Oh, and I came from Blogger Ball. 🙂

    Nice to meet blog-meet you.


  3. So agree with the sacred space. I often listen to music when I write, it does give me inspiration into what that character is feeling. Just stopping by to say hello on the bloggers ball! ; )

  4. Stopping by from the Blogger’s Ball. Love hearing about your process. I think I need a “sacred space”, you’ve given me some food for thought. Great music choices, fyi! xx

  5. Stopping by on the blogger ball. I have similar issues with music – except it seems I can’t have any kind of music. Just too distracting! I used to listen to classical until even Bach became to mesmerizing for me to concentrate. Tonight, the cicadas are buzzing, and that’s a fine accompaniment!

  6. Here from the blogger ball. I do enjoy music while I write, usually mellow stuff like Jason Mraz, Ray Lamontagne, etc. Some musical scores are good as well. I just find that the music fills the silence and actually keeps me focused.

  7. I don’t always write with music, but when I do it is usually either instrumental-only or in a language I don’t know so that the words don’t distract me. That said, music effects me (and all of us) on such a deep level.

    I’ve seen novels that come along with a cd/soundtrack, which I’m not certain is a good idea as it doesn’t allow the reader to create his or her own…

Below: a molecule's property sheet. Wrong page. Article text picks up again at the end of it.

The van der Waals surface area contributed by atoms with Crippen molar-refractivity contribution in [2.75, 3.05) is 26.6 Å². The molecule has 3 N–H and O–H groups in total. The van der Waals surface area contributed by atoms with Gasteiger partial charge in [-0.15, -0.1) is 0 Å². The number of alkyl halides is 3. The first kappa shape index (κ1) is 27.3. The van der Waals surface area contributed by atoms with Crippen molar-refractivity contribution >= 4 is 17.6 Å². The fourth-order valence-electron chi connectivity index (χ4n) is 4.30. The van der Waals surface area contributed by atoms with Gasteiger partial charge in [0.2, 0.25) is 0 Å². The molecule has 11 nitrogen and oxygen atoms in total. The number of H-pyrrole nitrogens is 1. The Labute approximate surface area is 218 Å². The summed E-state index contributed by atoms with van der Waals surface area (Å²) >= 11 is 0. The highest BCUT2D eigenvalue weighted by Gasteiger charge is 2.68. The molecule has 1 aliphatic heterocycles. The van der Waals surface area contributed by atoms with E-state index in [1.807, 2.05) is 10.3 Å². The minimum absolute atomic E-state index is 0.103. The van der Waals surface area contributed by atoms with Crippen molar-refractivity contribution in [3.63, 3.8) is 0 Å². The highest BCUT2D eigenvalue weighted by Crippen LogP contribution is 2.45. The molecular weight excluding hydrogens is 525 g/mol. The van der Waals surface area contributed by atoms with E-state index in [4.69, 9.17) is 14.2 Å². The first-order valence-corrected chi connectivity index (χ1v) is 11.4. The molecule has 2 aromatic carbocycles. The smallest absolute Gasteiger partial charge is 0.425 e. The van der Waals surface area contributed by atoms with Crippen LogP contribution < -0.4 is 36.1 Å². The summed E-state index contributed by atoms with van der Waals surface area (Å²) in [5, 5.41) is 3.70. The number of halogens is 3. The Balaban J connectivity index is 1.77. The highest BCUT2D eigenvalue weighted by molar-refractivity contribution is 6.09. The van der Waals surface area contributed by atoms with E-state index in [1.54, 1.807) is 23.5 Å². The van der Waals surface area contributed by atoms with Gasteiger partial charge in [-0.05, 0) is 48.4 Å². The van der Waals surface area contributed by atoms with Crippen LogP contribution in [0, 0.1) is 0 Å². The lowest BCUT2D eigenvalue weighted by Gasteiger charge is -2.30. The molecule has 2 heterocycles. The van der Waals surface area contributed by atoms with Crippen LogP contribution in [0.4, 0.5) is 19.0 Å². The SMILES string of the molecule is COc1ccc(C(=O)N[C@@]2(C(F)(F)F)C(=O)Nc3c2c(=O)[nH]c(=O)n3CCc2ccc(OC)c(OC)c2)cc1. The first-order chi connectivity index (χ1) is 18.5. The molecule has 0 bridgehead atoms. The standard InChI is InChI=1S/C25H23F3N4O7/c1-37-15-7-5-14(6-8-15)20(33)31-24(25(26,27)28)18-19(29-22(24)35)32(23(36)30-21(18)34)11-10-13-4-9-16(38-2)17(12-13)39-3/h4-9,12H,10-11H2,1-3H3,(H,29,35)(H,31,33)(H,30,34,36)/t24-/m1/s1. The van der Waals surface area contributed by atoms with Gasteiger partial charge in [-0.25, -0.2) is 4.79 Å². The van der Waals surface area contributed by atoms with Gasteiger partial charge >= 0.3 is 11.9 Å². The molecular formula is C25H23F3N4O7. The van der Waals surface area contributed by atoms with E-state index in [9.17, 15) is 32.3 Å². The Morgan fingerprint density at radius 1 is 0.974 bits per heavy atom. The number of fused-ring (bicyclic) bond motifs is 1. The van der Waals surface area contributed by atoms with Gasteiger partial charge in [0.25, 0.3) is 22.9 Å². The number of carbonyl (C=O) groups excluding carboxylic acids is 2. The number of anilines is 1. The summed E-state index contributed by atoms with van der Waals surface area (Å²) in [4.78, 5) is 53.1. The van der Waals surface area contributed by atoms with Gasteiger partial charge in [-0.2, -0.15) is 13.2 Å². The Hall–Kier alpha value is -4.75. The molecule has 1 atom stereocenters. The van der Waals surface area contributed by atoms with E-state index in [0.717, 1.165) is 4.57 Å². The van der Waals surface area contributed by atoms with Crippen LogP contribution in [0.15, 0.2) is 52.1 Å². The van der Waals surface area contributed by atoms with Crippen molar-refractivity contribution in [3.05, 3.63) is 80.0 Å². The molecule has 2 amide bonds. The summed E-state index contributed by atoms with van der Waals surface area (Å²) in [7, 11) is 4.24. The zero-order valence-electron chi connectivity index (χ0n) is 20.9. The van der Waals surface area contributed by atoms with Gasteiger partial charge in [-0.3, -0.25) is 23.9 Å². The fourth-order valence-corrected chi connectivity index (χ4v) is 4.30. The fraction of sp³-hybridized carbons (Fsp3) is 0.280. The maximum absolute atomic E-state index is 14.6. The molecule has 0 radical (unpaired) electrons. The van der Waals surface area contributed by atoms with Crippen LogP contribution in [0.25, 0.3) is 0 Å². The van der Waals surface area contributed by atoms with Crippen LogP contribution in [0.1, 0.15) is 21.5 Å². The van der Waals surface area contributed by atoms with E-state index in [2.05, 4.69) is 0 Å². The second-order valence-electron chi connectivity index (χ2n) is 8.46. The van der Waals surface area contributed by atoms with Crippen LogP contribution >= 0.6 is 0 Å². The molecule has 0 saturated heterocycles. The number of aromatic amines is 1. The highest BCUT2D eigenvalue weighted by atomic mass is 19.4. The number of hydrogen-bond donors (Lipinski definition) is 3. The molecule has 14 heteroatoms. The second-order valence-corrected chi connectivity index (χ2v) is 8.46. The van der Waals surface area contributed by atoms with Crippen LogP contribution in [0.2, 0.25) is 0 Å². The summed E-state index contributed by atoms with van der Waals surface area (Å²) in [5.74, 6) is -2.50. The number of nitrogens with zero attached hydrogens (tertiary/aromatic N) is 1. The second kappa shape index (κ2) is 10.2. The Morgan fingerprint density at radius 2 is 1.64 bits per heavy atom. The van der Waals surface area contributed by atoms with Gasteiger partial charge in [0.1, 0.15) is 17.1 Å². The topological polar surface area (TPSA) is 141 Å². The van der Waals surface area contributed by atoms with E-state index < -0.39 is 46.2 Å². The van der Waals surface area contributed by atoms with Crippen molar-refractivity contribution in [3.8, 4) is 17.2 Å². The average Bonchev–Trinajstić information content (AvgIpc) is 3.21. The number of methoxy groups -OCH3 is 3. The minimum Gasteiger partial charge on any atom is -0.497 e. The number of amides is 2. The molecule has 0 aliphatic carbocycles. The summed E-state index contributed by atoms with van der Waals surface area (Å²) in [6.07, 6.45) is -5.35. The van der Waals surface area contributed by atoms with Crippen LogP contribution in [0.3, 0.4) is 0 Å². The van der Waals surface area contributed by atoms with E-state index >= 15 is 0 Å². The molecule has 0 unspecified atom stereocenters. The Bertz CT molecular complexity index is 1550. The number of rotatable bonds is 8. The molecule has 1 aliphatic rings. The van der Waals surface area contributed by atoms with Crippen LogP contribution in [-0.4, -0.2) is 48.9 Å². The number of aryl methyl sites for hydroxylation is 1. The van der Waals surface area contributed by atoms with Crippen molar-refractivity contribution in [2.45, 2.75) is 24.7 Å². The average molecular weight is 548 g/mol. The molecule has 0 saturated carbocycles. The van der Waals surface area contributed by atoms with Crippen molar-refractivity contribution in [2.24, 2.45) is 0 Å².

On a sort of related note, heard an interview with Mark Changizi the other day, a neuroscientist who recently published a book called “Harnessed,” in which he says that we create our words as well as our music by imitating the sounds of nature.

    I love your description of your process and how music effects (and sometimes plays a role) in your characters and their development.

  8. I cannot listen to music, or have any background noise when I’m writing. I tried it before, (trying to write a sexy scene) and read back what I’d written. Oh my…what a faint horror!

    Must say though, after writing several books, each one has taken me through a different experience. Kind of have to go with the flow.

    Hope you enjoy the ball, and to Valerie, I love the sound of cicadas. That’s a background noise that might work!

  9. And here I thought I was the only one! I have a better shot at writing with my entire family in the next room yelling over the TV than to have great music playing. It’s really the lyrics that get me; I think songwriters are the most under-appreciated writers on the planet and when I catch one perfect phrase or one small chorus that tells an enormous story, it pulls me completely away from my own 😉

  10. Hi, I’m stopping by from the She Writes blog hop. I can’t listen to music when I write. I tune out noise (when there is any), but usually I prefer quiet when I write.

  11. Sometimes I can write without music, sometimes I *need* it. I do find sometimes music with lyrics is a distraction – gets me to get up and dance – but sometimes I *need* that if I’ve been hammering away for several hours.

    I also burn scented candles or incense to get in that space. Glad to fin you via Blogger’s Ball – going to follow this site now. 🙂

  12. Stopping by from the Blogger’s Ball to say hello.
    I’m one of those writers who can’t write if there are conflicting words in the room from music or conversation. I need dead silence. However listening to music before I write can get me in the mood. Same with my painter-sister — entire images will spring up from music.